Dan Graham, Learning and Teaching Assistant
Faculty of Humanities and Social Sciences
What did you do?
We created a Canvas Community to communicate with students and share useful resources including:
- A digital noticeboard
- Student/ Staff Committee information
- Philosophy Society updates
- Student led week newsletter
- Philosophy podcast hosted by Dr Stephen Overy
Who is involved?
- All Philosophy students at all stages and Combined Honours students who study Philosophy modules
- Dan Graham, Learning and Teaching Assistant
- Dr Stephen Overy, Lecturer and Student engagement coordinator
- Dr Adam Potts, Lecturer and Degree Programme Director
How did you do it?
The first step involved developing a sitemap outlining the different sections that would be useful for students. Once we had that in place, it was quite straightforward to develop the community in Canvas.
The community continues to evolve as students and colleagues see it as a great opportunity to engage with other students and share resources. For example, the Philosophy Society requested an area to share information about who they are, what they do and upcoming events that all students can get involved in.
As well as making sure that the content on the site is what students need, there were a few other areas we wanted to get right to make the community valuable to all students:
Canvas has enabled us to structure the community in a way that is easy to use so students can see all of the different sections on one page and easily navigate to the area they need. We’ve created templates for different types of content and this consistency helps students know where to go to find information.
The structure of the community is dynamic, and we try to think about the information that will be most important to students at a particular time and put that at the top. During assessment period important content included deadlines, staff office hours, where to go for out of hours support and study spaces available on Campus. So, we made sure this was the first thing that students saw when they visited the community.
Accessibility is a really important issue and we consider this with all content. We do have a PDF version of the newsletter but this is also converted into a Canvas page making it accessible for everyone.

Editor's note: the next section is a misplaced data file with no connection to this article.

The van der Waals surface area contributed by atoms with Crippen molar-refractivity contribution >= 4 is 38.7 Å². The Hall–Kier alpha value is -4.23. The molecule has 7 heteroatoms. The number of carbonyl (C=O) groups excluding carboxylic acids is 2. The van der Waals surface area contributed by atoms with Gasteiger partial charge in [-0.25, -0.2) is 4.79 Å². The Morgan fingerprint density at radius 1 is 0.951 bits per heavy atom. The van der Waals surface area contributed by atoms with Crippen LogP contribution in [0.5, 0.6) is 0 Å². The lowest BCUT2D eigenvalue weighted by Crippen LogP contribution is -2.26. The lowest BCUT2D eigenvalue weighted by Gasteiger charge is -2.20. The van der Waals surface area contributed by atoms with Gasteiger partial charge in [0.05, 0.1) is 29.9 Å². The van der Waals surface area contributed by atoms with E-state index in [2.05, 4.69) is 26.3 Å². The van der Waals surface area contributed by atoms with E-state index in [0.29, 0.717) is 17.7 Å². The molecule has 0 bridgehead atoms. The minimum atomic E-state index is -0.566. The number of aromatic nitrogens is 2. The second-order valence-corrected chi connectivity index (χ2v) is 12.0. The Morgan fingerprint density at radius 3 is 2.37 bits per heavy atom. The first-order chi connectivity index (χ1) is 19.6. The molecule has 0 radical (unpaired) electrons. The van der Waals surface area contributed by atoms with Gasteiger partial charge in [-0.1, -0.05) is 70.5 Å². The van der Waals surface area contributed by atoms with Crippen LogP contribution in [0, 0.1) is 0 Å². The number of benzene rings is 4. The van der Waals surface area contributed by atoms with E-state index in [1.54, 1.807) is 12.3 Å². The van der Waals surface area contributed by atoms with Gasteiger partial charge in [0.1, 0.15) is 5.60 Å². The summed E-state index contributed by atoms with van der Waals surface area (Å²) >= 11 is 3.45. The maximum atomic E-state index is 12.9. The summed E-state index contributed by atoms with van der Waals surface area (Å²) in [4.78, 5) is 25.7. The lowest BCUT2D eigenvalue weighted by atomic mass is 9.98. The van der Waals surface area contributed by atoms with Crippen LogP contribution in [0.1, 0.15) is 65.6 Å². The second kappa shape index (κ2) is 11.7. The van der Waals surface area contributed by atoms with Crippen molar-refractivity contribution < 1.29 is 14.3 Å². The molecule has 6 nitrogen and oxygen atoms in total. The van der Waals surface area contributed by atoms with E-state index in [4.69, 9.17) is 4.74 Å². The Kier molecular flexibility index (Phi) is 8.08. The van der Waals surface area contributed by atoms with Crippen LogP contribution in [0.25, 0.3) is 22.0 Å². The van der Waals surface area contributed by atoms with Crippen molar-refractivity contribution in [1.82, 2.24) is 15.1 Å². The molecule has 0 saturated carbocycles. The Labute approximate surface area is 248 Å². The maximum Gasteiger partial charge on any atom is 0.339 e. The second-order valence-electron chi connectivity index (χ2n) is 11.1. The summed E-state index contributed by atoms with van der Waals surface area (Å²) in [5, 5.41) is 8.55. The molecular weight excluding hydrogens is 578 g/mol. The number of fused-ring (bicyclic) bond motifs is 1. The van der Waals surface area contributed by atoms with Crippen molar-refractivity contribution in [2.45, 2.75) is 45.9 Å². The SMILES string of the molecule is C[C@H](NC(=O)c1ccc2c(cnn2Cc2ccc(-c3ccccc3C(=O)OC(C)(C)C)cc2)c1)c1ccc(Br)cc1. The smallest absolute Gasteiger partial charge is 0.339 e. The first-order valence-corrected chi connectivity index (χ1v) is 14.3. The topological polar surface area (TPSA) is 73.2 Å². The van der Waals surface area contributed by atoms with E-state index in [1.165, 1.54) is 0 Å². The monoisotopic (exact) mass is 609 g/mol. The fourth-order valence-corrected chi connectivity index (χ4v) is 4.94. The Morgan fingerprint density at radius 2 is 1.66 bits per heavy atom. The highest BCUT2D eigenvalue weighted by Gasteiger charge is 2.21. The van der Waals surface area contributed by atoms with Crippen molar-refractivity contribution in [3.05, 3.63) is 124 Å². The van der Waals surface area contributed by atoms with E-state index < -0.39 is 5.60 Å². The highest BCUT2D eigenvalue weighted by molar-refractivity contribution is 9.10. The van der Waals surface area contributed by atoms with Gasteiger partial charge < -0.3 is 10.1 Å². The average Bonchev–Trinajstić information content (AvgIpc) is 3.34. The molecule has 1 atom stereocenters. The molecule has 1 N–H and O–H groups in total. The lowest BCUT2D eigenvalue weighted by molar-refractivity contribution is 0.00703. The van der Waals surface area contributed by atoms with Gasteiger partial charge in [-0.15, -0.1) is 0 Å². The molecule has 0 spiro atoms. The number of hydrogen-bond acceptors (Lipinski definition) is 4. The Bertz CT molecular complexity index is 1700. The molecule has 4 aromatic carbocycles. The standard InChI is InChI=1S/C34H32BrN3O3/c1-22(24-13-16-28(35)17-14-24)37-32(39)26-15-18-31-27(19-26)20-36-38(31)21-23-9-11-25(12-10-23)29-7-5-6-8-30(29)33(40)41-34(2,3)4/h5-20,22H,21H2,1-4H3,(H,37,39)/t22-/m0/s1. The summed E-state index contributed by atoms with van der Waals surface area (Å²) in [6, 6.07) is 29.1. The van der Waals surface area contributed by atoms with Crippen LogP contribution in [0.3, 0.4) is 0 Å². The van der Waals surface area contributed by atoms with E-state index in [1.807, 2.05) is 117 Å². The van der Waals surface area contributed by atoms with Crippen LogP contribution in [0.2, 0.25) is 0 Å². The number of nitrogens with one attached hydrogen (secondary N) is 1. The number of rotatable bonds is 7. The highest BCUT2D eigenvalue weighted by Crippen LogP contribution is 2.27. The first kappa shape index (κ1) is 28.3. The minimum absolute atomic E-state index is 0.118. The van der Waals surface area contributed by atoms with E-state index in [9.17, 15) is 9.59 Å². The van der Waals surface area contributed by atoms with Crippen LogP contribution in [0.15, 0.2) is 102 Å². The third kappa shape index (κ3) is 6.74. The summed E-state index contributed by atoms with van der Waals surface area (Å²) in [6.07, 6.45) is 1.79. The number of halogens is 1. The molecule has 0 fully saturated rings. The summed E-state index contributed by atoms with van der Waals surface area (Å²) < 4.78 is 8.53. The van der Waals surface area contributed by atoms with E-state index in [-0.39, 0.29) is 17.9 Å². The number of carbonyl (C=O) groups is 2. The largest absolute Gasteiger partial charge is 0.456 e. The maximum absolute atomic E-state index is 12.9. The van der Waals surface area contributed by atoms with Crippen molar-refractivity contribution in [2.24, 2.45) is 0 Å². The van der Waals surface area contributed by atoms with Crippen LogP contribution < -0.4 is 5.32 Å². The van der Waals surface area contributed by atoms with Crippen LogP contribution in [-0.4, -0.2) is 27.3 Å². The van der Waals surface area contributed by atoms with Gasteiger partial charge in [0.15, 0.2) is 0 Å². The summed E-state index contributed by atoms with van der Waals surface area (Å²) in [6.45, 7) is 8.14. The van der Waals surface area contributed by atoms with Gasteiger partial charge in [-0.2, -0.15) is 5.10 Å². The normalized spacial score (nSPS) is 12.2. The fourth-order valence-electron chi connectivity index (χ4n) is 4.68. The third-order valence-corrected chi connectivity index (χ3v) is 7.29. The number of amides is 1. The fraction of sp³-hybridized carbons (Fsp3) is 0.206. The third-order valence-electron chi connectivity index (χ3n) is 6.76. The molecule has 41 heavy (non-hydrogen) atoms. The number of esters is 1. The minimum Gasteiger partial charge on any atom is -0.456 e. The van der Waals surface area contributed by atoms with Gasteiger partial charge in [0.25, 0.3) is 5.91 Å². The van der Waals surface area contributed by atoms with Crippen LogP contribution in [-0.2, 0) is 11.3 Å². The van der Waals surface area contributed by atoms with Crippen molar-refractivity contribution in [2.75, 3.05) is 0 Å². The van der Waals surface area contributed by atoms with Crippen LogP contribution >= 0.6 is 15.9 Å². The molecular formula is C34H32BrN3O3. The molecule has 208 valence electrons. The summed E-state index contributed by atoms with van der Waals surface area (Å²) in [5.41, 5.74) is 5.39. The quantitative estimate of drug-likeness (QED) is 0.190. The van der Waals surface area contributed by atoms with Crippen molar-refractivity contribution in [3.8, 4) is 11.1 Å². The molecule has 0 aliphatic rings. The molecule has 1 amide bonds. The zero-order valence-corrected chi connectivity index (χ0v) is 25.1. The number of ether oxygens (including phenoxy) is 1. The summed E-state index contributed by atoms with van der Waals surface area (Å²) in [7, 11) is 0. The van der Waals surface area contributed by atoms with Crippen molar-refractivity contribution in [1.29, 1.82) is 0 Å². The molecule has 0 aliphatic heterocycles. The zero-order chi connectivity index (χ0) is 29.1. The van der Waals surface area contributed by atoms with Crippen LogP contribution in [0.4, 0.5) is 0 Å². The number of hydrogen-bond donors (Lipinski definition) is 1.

Getting the communication right
I send out a weekly summary of anything new that’s been added to the community. This means that students aren’t bombarded with emails but get timely reminders about content they might be interested in.
Why did you do it?
We needed a space for students where we could share important information, events and opportunities in a way that wouldn’t be overwhelming. We knew we wanted to avoid sending lots of emails, so a Canvas community seemed a great option. There were also elements of the student common room that we wanted to recreate virtually. The digital noticeboard is a good example of this.
Setting up a community also means that we can easily enrol other students taking Philosophy modules, so for example Combined Honours students are part of the community.
Does it work?
Canvas analytics is a really helpful tool, and we can see that students are using the community. We can access data on page views and the average time students are spending on a page. This is all useful information when considering how well content is being received.
There are some aspects of the community that aren’t as well used as others, but we expect to see more engagement as the community develops over the next year. We’d love to see the community grow even more so students can use it as a place to chat and have a forum on there. We’re also thinking about how to improve the type of content we have and are exploring ideas around videos and podcasts to increase engagement with the Student Staff Committee.
Colleagues have also shared positive feedback about the community:
“The Philosophy Community is an invaluable resource for students. It presents important information in a simple and intuitive way. The Community has helped solve the problem of email saturation by making key dates and instructions easily visible, and keeping students informed about events and opportunities. The nature of the Community means this happens as a two-way process, and allows active students the chance to advertise events and opportunities they have found or created. Engagement with the Community has been very promising and we’ll keep growing it!”
Stephen Overy, Philosophy Lecturer and Student Engagement Co-ordinator
“The Philosophy Community page is a fantastic initiative conceived by our Learning and Teaching Assistant, Daniel Graham. This page, located on all Philosophy student’s Canvas dashboards, houses key information related to the programme, including the Philosophy newsletter, assessment deadlines, society events, committee dates, socials, and much more. It is a smart way of organising a range of information that is user-friendly and accessible. Also, given the email saturation that occurred this academic year, it helps streamline the Philosophy communications. The page launched this year and saw great engagement. It will be a vital tool for the degree going forward.”
“This Community is designed to contain all of the workings of the department in one, easy-access location, so we no longer have to sift through past emails to find updates/announcements, old issues of the newsletter etc”.
“The podcast is a great way to find out more about our very interesting faculty and the research that they are currently working on.”
Izzy Mitcham 3rd Year Philosophy Student